And i wonder how many of those girl friends have became pregnant?
    And i wonder how many were forced to have abortions by said fine christian gentlemen ?

  15. jimmyfromdelaware says

    In all the reporting on this travesty I find it unbelievable when people bring up the men that voted for it; they never mention that a woman signed it into law.

    We need to elect leaders based on good policy, not on chromosome count.

  16. aziraphale says

    Another revealing quote from Chambliss.

    “Bill sponsor Sen. Clyde Chambliss, a Republican, specified that the law would not prohibit the destruction of fertilized eggs used for in-vitro fertilization, only those conceived within a woman’s body. “The egg in the lab doesn’t apply. It’s not in a woman. She’s not pregnant,” Chambliss said, in floor debate with Democratic Sen. Rodger Smitherman.”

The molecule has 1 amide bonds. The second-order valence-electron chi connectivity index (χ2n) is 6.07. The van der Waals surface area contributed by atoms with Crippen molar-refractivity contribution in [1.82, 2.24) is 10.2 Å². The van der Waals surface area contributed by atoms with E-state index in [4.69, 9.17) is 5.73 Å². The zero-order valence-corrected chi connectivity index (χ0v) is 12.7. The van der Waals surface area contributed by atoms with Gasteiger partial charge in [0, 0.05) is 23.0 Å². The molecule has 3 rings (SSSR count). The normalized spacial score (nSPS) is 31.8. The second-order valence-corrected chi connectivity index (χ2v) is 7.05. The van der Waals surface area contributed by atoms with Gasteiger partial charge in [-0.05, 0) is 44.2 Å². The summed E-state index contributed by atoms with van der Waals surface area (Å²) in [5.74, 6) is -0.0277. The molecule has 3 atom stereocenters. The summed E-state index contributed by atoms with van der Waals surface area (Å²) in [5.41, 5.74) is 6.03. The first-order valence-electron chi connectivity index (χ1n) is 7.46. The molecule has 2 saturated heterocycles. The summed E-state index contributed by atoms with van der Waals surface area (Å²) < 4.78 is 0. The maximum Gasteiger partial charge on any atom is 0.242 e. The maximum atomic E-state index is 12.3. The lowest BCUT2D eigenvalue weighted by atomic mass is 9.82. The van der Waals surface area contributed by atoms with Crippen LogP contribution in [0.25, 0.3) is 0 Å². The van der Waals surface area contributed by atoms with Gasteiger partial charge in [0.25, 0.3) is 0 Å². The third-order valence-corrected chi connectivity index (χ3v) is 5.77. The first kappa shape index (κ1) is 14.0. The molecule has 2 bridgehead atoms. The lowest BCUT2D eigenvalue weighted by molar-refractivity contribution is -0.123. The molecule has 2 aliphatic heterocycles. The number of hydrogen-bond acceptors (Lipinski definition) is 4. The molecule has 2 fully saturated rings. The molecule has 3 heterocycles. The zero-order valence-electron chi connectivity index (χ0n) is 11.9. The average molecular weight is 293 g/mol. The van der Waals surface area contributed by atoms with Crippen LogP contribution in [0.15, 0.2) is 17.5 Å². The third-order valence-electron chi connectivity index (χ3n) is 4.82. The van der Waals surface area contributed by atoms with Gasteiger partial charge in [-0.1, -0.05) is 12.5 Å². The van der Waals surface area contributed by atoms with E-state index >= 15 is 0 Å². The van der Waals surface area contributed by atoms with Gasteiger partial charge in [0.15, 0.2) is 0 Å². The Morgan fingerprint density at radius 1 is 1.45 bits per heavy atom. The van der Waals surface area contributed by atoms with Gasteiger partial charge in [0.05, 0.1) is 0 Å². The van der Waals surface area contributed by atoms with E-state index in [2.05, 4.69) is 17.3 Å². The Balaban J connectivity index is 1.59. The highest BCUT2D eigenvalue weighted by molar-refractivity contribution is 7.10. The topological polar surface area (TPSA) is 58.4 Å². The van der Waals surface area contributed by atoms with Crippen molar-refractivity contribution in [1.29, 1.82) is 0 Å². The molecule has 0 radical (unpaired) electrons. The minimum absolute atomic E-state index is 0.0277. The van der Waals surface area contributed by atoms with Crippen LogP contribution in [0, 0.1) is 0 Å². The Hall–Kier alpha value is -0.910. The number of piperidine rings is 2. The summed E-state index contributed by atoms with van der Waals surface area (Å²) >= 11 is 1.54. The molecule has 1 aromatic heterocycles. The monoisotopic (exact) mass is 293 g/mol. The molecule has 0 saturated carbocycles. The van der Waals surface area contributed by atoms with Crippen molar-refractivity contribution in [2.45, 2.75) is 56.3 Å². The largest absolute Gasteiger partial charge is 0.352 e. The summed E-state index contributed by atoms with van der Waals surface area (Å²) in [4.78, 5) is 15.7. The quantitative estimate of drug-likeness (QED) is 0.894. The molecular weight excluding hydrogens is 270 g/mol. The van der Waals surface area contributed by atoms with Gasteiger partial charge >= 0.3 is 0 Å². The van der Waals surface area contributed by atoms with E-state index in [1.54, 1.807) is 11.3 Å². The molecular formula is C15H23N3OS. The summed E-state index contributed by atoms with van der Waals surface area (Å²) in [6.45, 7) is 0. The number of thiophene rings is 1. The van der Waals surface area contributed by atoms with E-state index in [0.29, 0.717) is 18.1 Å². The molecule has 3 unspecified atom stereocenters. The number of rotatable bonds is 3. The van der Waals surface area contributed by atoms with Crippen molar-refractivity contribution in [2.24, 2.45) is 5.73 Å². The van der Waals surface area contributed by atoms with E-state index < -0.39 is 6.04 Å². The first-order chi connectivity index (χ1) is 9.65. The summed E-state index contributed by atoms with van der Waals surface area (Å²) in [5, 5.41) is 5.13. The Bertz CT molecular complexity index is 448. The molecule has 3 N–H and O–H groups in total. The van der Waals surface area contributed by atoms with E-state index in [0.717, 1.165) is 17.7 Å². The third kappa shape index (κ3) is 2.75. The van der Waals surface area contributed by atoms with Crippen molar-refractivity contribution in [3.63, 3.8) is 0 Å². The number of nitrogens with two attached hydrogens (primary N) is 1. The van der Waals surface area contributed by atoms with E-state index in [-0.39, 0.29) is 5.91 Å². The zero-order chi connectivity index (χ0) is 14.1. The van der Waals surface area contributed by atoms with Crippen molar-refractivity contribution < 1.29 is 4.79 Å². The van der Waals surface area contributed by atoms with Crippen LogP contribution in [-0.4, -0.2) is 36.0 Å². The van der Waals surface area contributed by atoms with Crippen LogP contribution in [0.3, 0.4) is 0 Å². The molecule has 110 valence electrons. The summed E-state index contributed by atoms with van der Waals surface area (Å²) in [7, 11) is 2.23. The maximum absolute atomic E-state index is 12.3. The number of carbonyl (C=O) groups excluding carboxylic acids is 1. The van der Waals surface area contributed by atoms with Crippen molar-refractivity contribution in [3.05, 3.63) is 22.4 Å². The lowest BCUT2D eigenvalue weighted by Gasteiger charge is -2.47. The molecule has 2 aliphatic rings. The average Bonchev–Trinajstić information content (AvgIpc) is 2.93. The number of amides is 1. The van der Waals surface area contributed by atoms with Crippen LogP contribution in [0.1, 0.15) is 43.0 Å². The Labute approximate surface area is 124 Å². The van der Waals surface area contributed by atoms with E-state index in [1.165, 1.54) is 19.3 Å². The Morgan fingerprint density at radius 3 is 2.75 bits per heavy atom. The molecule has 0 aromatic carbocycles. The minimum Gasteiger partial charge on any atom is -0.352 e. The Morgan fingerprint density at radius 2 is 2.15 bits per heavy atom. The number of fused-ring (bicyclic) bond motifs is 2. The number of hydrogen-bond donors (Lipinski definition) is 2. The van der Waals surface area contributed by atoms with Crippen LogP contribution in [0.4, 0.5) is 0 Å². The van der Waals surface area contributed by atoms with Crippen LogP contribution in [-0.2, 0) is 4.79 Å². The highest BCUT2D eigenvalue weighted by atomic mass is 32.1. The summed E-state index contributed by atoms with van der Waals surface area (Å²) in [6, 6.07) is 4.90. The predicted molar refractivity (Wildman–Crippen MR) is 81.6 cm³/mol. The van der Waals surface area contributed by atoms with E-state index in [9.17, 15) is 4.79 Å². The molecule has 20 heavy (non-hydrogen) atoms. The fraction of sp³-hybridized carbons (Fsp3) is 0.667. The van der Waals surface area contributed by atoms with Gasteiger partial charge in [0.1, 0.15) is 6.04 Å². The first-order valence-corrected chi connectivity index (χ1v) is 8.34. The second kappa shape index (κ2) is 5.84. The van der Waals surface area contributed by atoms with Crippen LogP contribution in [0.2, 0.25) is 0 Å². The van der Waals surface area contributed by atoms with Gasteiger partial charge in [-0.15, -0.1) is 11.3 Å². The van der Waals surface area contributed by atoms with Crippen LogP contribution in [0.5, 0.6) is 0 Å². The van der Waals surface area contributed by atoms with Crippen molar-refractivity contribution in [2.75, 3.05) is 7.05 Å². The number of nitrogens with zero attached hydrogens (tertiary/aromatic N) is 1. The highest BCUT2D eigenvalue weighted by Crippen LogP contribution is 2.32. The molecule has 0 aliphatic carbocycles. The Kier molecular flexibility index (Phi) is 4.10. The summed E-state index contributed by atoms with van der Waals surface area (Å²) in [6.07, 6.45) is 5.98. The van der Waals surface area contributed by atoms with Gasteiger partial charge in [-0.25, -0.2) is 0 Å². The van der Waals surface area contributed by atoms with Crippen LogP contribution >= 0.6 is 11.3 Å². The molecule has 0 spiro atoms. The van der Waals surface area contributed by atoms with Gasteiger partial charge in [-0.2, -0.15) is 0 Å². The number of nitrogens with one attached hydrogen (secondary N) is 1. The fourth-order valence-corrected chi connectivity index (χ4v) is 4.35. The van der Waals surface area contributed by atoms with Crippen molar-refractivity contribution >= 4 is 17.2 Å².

Translation: we don’t want to interfere with the profitable business of IVF clinics. Only with women.

  17. alixmo says

    Still, we should not forget: There are “pro life” women, too. Those women are mental hostages to their “culture” and “community”. They are anti-women-women, brainwashed from early on into believing that women are dumb, filthy, lying, third rate humans, not equal to men. Men, as seen in religion, are better than women. Men are made to please God, made in “His image”. Women are an afterthought, created later, for the sole purpose to please men and have “their” children.

    Religion = sacred misogyny.

    And that is why atheist-humanists have to continue fighting publicly for real secularism. That is why there is a need for outspoken, critical atheist-humanists. We cannot shut up because we fear to “hurt some feelings”.